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Pitfalls of Positive Thinking

March 25, 2010 11:00 AM
Tammy C. Barney newwave@tulane.edu

"I'm here to speak out against positive thinking," author Barbara Ehrenreich proclaimed Wednesday (March 24) night as the Newcomb College Institute's Spring 2010 Powerhouse Speaker. Ehrenreich's lecture focused on her newest book, Bright-sided: How the Relentless Promotion of Positive Thinking has Undermined America.

Powerhouse speaker

Barbara Ehrenreich, right, prepares to take the podium for her talk in the Newcomb College Institute's Powerhouse Speaker Series. (Photo by Cheryl Gerber)

The author, who also wrote Dancing in the Streets: A History of Collective Joy made it clear that she is not against having a nice day or smiling at strangers. "So you can't call me a sourpuss, because I wrote the book on joy," she said to the standing-room-only crowd at the Lavin-Bernick Center on the Tulane uptown campus.

Ehrenreich first encountered the positive thinking phenomenon when she was diagnosed with breast cancer nine years ago. She was bombarded with "this mandatory optimism — that you should think, talk and feel positive," she said. "There I was in 2001 being told essentially that if I did not survive my cancer it would be my own fault because I did not think positive enough. I had two diseases. One was cancer, and one was a bad attitude."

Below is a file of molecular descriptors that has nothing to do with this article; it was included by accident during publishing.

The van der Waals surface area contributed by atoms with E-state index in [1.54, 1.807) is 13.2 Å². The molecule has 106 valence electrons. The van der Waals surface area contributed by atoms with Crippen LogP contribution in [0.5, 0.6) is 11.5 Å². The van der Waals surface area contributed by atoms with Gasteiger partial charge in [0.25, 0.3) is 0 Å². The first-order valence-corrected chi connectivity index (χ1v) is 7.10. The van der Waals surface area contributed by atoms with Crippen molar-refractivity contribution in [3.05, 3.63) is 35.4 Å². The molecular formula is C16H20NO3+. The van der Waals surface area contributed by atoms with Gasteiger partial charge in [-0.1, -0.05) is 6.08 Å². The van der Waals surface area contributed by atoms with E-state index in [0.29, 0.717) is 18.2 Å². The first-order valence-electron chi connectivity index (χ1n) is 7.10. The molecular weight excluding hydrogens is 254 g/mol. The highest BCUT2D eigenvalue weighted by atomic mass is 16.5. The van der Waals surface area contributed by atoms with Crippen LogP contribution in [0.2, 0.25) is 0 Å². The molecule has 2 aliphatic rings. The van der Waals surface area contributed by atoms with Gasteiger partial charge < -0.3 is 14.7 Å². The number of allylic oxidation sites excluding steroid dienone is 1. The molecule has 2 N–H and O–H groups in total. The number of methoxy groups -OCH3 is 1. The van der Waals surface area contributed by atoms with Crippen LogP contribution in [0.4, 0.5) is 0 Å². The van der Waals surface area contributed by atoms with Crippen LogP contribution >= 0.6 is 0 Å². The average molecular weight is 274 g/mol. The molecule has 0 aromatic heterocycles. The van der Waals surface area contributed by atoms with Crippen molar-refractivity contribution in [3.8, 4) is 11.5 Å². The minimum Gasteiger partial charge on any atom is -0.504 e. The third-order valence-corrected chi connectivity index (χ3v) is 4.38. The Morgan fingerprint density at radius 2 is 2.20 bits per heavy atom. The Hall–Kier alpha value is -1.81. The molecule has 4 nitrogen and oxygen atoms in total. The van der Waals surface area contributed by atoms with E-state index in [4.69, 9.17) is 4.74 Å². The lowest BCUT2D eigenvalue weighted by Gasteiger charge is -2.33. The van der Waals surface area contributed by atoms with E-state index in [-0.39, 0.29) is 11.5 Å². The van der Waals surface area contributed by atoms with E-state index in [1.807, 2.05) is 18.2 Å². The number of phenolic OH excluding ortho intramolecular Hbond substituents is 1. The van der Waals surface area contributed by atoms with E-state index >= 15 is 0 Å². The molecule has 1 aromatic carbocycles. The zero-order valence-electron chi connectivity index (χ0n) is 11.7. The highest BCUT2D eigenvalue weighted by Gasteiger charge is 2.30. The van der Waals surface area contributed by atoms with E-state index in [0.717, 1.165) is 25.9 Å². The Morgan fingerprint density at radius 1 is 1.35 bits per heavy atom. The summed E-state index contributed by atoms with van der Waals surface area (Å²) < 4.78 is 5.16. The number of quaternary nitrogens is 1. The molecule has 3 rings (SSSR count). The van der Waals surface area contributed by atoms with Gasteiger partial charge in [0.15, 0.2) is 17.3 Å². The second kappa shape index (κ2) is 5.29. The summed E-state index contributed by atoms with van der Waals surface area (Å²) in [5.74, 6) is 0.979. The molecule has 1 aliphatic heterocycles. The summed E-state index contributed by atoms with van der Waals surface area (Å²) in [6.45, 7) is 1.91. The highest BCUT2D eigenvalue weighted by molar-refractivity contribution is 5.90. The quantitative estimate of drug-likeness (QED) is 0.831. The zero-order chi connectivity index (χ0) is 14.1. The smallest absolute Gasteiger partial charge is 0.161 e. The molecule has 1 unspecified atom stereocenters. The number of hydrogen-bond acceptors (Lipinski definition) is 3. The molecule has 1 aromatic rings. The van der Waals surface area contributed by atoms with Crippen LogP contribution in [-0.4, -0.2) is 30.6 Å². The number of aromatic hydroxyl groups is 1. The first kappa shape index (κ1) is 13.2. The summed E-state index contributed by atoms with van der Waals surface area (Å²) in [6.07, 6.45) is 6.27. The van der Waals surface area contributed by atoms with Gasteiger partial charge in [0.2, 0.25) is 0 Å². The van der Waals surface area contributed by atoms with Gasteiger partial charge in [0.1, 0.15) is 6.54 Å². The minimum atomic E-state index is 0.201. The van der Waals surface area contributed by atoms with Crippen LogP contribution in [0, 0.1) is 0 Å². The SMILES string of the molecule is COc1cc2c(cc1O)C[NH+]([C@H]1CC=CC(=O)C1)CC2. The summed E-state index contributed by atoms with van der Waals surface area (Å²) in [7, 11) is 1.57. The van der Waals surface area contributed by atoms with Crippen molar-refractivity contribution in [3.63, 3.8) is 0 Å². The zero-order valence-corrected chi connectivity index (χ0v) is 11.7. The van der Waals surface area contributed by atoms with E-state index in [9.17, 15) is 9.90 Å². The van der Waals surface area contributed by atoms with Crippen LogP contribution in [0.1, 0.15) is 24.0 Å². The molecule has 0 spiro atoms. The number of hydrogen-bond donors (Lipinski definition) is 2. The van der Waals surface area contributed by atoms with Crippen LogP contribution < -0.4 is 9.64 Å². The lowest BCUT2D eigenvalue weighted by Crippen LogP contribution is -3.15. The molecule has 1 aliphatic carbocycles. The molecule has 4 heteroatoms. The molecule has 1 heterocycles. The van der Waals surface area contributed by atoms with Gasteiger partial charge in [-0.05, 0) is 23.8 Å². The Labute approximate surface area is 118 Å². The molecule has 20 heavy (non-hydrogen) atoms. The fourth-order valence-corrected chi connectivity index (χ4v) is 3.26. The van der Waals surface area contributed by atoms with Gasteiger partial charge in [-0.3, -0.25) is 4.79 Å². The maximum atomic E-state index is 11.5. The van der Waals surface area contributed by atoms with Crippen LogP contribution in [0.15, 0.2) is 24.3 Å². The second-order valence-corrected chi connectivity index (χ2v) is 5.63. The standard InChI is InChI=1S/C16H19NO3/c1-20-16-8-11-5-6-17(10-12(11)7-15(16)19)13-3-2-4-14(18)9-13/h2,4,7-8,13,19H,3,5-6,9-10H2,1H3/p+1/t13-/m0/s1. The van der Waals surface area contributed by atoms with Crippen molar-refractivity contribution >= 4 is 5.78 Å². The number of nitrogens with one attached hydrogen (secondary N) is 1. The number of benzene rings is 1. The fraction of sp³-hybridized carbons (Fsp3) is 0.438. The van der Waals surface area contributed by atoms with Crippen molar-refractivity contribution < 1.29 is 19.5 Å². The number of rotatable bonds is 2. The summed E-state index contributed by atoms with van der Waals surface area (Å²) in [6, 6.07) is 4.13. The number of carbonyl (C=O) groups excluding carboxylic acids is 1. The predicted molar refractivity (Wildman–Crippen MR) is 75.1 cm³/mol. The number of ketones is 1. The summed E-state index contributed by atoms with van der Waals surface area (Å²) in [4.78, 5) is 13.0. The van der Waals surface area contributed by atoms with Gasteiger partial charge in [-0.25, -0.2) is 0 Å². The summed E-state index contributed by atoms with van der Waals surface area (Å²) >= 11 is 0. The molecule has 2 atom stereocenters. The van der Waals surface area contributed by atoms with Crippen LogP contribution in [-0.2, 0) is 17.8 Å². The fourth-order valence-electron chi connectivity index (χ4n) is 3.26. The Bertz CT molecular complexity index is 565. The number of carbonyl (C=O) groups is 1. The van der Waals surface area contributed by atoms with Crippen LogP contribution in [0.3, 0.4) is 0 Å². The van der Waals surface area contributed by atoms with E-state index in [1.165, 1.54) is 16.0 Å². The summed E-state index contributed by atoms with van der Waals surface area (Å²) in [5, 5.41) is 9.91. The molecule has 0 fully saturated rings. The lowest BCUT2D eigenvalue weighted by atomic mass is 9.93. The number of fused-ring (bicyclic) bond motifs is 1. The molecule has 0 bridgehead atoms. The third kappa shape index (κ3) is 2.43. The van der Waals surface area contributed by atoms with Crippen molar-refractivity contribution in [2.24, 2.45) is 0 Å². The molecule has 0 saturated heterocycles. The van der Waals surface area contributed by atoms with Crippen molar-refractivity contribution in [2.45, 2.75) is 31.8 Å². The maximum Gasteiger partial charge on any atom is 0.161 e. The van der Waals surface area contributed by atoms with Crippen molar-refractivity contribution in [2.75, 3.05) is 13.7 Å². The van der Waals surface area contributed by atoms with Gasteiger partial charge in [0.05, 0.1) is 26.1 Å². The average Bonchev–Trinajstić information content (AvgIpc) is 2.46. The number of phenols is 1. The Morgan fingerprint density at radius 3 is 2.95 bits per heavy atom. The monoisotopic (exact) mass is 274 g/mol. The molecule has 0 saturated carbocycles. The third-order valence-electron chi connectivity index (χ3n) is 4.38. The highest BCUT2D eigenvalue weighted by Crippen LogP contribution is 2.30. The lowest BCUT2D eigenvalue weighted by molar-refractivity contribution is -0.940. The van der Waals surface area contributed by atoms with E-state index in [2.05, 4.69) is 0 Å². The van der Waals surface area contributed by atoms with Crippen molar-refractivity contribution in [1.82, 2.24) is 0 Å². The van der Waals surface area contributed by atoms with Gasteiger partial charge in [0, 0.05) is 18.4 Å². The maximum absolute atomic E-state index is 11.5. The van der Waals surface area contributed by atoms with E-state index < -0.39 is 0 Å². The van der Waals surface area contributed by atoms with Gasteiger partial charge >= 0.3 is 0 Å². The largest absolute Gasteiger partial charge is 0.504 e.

The positive-thinking ideology also exists in corporations and evangelical churches, she said, where the messages are "your misfortune is an opportunity" and "God wants you to be rich."

The best alternative is not negative thinking, Ehrenreich said. She prefers realism.

"There never would have been a women's movement in the 1970s if we subscribed to positive thinking," she said. "We did something different. We listened to each other. We found out the cause of the problem and we set out to change it. You can be motivated by anger. You can be motivated by determination. You can be motivated even if you don't think you can win."

The Newcomb College Institute's Powerhouse Speaker Series has brought lecturers to campus such as publisher/activist Gloria Steinem and environmentalist Céline Cousteau.

Tammy C. Barney is the external affairs officer for the Newcomb College Institute.